9 Key Shots – ‘The Car Song’ – The Cat Empire


This song is from the same genre as Miss America, the song that Altos Music is doing for our music video.

The first key shot is from the beginning


This medium shot is key to this video because it establishes the narrative, resolving previous guilt of the protagonist/star. The basketball in the center of the shot shows the setting, in tandem with the ‘cup’ text, as a basketball game.


This medium long shot establishes the band, The Cat Empire are an Australian band focusing on jazz-rock music. This shot is key because it sets up the star image (center) as well as advance the narrative of one of the basketball teams.


This medium long shot comes immediately after the prior one, advancing the narrative further by presenting the opposing team.


The above medium close up shows the star’s father, this shot is key due to it being the first shot where anyone is lip-syncing. Here the ‘father’ says “…think about your future”. This shot is also key due to the possible intertextual aspect, taking on the idea of an American school comedy.


This shot is key due to it confirming the setting for this music video, it also syncs with the lyric: “It’s hard to concentrate when there’s a basketball game on…”. This then advances the narrative of the basketball game by the game actually starting.


This medium shot advances the narrative by syncing with the end of the line “Harry, you’re going to be a lawyer one day”, advancing the narrative by having the past (particularly the father) win the first point in the game, showing the teenage struggle of the star/band.


The above medium shot is particularly key because it’s the first shot the viewer sees of the star actually singing and syncing with the lyrics of the song, this is key because it follows Goodwin’s theory of projecting the star image, having him sing to the camera, as well as having him in a fairly close shot presenting him as the protagonist of the narrative.


This medium shot is also key due to it advancing the narrative, like most of them, this shot does this by showing the past version of his nemesis’ girlfriend, whom he had a crush on. In which a fight ensues.


Finally, this medium close up is key to the music video because it almost completes the narrative, the fight that ensues due to Peter Parsons bragging, this fight ensues, before The Cat Empire ultimately lose the match. The mise-en-scene of this shot shows the chaos and fighting, possibly showing the struggle of The Cat Empire, but mostly just because they thought it was fun.


Social Distortion – ‘Machine Gun Blues’ – Analysis


Social Distortion are a punk rock band consisting of: ‘Mike Ness’ lead guitar and vocals, ‘Jonny Wikersham’ rhythm guitar and backing vocals, ‘Brent Harding’ bass and backing vocals, ‘David Hidalgo Jr.’ on drums and ‘David Kalish’ keyboard. However they have had a non stop rotation of members with Ness being the only consistent.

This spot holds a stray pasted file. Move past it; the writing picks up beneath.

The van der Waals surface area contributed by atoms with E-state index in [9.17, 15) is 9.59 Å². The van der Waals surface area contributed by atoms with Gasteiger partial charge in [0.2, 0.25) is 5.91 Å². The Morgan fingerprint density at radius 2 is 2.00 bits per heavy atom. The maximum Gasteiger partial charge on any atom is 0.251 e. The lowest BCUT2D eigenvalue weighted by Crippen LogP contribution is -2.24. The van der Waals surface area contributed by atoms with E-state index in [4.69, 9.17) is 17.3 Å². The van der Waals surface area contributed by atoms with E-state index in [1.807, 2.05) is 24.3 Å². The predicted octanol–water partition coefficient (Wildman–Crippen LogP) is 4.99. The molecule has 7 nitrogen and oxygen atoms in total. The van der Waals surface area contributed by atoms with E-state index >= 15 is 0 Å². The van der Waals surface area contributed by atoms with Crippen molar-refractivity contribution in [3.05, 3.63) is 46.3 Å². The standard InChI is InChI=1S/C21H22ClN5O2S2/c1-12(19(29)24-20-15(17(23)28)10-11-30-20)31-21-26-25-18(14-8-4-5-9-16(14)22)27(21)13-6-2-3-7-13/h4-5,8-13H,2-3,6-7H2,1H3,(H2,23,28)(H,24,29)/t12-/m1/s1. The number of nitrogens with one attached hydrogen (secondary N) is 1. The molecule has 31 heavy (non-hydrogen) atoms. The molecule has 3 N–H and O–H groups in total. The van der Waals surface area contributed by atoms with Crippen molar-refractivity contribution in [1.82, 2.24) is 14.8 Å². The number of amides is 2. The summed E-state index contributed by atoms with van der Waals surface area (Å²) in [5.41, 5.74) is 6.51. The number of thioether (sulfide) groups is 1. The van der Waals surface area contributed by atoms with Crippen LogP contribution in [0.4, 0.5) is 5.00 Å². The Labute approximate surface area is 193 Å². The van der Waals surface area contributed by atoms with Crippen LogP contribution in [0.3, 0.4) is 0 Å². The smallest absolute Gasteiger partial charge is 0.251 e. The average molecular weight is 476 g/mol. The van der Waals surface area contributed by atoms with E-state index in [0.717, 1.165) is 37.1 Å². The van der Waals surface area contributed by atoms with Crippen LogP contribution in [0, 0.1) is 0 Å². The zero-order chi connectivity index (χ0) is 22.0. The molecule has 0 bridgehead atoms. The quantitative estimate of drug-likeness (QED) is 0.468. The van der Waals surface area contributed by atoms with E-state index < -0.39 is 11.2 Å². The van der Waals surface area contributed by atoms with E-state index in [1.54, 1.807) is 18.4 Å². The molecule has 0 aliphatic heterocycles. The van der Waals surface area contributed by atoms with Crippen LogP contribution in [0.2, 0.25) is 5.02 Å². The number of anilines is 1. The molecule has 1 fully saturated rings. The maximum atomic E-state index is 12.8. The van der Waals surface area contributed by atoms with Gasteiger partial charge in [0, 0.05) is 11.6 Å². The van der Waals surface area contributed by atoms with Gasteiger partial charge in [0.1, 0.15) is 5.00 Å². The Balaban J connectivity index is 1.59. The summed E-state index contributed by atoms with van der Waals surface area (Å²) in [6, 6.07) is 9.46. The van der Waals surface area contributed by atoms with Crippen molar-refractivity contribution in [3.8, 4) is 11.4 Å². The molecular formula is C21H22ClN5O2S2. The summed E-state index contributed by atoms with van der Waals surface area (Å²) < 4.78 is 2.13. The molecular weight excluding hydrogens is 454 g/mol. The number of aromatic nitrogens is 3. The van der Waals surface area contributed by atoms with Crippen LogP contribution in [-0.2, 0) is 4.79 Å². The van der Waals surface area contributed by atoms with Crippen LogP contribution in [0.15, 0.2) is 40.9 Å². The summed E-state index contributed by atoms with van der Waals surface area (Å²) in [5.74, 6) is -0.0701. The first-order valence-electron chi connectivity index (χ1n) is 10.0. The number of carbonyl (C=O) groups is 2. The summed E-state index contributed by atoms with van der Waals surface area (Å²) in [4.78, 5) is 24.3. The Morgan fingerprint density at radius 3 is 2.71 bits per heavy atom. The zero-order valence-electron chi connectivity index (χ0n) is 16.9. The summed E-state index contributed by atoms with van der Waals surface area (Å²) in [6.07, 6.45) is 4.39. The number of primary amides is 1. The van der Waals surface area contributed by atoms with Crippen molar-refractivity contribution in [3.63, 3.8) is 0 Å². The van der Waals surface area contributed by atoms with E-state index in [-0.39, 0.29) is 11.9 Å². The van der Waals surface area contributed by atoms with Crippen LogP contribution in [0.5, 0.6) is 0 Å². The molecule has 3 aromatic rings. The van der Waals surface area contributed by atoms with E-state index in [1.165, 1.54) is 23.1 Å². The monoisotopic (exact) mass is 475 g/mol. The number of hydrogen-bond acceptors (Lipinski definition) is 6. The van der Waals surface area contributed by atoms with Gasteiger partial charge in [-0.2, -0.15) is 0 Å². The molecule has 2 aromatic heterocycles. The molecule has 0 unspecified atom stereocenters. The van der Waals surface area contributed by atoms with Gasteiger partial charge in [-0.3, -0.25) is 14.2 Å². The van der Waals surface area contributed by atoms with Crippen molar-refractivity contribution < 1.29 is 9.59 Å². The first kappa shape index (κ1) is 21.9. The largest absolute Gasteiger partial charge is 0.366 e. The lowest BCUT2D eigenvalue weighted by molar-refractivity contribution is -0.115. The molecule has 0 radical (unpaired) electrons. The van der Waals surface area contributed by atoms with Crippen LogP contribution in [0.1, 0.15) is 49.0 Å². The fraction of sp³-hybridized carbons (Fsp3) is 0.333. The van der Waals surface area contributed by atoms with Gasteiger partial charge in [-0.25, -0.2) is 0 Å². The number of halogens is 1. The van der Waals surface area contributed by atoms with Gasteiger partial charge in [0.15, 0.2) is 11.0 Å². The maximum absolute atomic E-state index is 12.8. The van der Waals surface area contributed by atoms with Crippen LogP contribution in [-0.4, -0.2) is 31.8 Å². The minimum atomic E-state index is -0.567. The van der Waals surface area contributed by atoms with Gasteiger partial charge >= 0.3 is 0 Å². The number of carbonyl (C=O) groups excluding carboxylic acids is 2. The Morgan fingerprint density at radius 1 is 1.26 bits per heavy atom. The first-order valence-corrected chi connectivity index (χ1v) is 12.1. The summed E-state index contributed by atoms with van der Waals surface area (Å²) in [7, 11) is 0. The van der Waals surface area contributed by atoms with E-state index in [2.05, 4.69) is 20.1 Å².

This video is shot out like a miniature film, set in “1934” with the band members being gangsters, named the ‘Blood & Sorrow Gang’, with their own nicknames: ‘Michael “Sick Boy” Ness’, ‘Jonny “Two Bags” Wikersham’, ‘Brent “Rock” Harding’, Dave “The Hammer” Hidalgo’ and ‘Dan “Knuckles” McGough’. We are introduced to the characters in the standard gangster manner, two getting their shoes shined, one waiting outside, one distracting others and one cleaning a car (most likely the getaway vehicle). The song doesn’t start until 1:51 but the build up is presented as a coordinated attack on a bank. The camera in this video is mostly handheld, making it shake reflecting the chaos towards the end of the video.

The video is primarily narrative based with intertwined performance parts, for example at 2:19 Ness is stood on top of the booths singing whilst holding a gun, intertwining the narrative and performance. The narrative is a stereotypical gangster film premise. Gangsters rob a bank (one has second thoughts but it’s too late for that) and run from the police, pay someone to stay quite and inevitably get caught and up dead.

Intertextuality is the basis for this video, due to the basis being that of gangster films, following Goodwin’s ‘Dancing in the Distraction Factory’ the gangster themes, mise-en-scene etc. focus on the repeat-ability despite this video being a short film, and allow the audience to notice similarities between this and ‘Goodfellas’ (as an example). On the other hand, symbolism isn’t used within this video, it’s very straightforward, it’s a miniature movie about gangster.

The camera at 1:34-1:39 shows a woman at the bank laying cash on the booth, then Ness pays ‘Johnny Rio-Ness’ for shining his shoes. Before the main sequence of events occur within this video, the viewer is shown this; giving them an idea that Ness will make that money back shortly, giving them an idea of what this video is about.1

At 1:57 there is a close up of Ness’ guitar case, this a gain links to the intertextuality/stereotypes of gangsters and parodies them, i.e. how they used violin cases to hold their guns, the parody is the guitar case.2

The editing throughout this video is fairly standard.

In terms of correlation between the music and the video, the diagetic sounds from the video transfer into the music video, for example the gunshots and screams are evident within the video.

Red Hot Chili Peppers – ‘Brendan’s Death Song’ – Analysis


Red Hot Chili Peppers are an alternative rock band possibly most notable for their song ‘Californication’. The band consists of: Anthony Kiedis (Vocals), Chad Smith (Drums), Josh Klinghoffer (Guitar) and Flea (Bass). In an interview with FM, Anthony said that this song originates from a friend of the band’s who passed away, named Brendan (who’s surprised?) when they started with their new guitarist Josh Klinghoffer.

The video itself, directed by Marc Clasfeld, is filmed in a Jazz Funeral style with an old camera style edit, making the video look as though it’s older than it is (being filmed in 2012) In the video there appears to be an entire village (shot in New Orleans) ravished with culture at the funeral, with the band leading the crowd, with some village members (all of which were played by fans)playing instruments (not heard).